Chikungunya virus has very similar signs and symptoms to the acute phases of the dengue virus, such as fever, rash and particularly severe joint pain or body pain. Zika, another Aedes mosquito-borne virus, is not included or considered in routine testing or during dengue outbreaks. Zika virus is known to cause brain problems and a birth defect called microcephaly. Microcephaly is a condition where the size of a baby’s head is smaller when compared to babies of the same sex and age. In 2015, Brazil reported a large outbreak of zika virus infection, where between late 2015 and the end of 2017 a total of 18,282 suspected cases of microcephaly were recorded. India reported its first confirmed case of the zika virus in 2016. In 2021, an outbreak of the zika virus was reported in Uttar Pradesh, India.
Zika and dengue have similar symptoms like fever, rash, joint pain, headache, red eyes and malaise. In short, all these viruses are transmitted by the same mosquito and display similar signs and symptoms, but their disease outcomes or complications are different; hence, we need better surveillance to identify the viruses to mitigate and manage cases before they get out of hand.
There are four serotypes of dengue viruses, known as DEN-1, DEN-2, DEN-3 and DEN-4; all serotypes have already been reported in Nepal. In 2019, serotype DEN-2 was found to be responsible for the large dengue outbreak across the country. However, at the time of writing this article, the serotype responsible for the current 2022 dengue outbreak was not known and had not been announced officially. It is known that people who contract dengue infection for the second time with a different serotype suffer from severe dengue symptoms. Currently, doctors working at Sukraraj Tropical & Infectious Disease Hospital are observing patients with more severe dengue symptoms compared to previous outbreaks. An average of five to seven patients had experienced a sudden loss of consciousness during a hospital visit or at home.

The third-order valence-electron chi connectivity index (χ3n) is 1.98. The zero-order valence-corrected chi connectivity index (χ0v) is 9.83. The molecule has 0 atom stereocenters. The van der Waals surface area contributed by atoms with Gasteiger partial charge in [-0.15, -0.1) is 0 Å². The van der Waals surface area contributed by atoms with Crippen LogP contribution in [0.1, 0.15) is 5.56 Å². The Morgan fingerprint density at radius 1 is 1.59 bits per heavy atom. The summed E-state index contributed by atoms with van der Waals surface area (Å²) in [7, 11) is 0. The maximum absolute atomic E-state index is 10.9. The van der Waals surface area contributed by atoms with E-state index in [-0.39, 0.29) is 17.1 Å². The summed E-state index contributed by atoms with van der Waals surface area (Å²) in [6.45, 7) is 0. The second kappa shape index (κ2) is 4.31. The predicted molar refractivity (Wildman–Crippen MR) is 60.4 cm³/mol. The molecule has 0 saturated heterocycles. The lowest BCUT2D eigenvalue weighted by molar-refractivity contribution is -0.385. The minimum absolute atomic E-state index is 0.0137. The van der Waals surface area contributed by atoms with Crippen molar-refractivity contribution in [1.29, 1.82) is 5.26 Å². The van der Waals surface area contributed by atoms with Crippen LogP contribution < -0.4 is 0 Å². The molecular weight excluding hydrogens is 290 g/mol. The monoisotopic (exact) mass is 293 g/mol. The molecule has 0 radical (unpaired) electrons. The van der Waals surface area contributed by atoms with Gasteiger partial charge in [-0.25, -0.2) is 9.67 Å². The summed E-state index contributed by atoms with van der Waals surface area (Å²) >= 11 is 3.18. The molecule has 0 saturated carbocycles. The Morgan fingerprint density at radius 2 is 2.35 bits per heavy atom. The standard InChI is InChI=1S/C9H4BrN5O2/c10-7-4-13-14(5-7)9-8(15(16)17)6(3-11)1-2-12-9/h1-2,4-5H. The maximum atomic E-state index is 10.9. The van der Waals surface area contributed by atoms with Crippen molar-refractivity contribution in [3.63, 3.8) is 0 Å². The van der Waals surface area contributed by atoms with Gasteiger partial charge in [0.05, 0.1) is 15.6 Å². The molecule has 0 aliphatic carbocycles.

Moreover, many patients visited Sukraraj Tropical & Infectious Disease Hospital's dengue clinic with complaints of bleeding gums, nosebleeds (epistaxis) and heavy periods. The current 2022 dengue outbreak reminds the situation that we faced during the Covid-19 second wave (delta wave), known for the worst Covid-19 wave in Nepal. As of October 10, 2022, a total of 33,975 dengue cases and 44 deaths have been reported. However, the actual number of dengue cases could be much higher (approximately four to six times) than that. Currently, most patients with dengue fever or dengue-like symptoms prefer to stay at home and are under self-medication. They have not been added to official data.
So far, there is no specific treatment for dengue fever, except the management of symptoms. Paracetamol is recommended to control fever and relieve muscle aches and pain. Oral fluid and electrolyte therapy is essential for dengue patients. Patients with dengue-like symptoms are being treated symptomatically and are recovering uneventfully.
Currently, Nepal is facing its worst dengue outbreak crisis in terms of the number of cases concerning hospitalisations, deaths and geographical coverage reported from 76 out of 77 districts. Although the majority of patients showing dengue fever symptoms tested positive for dengue virus, dozens of others who displayed such symptoms tested negative, which makes ‘Kathmandu Syndrome’ a cause for concern.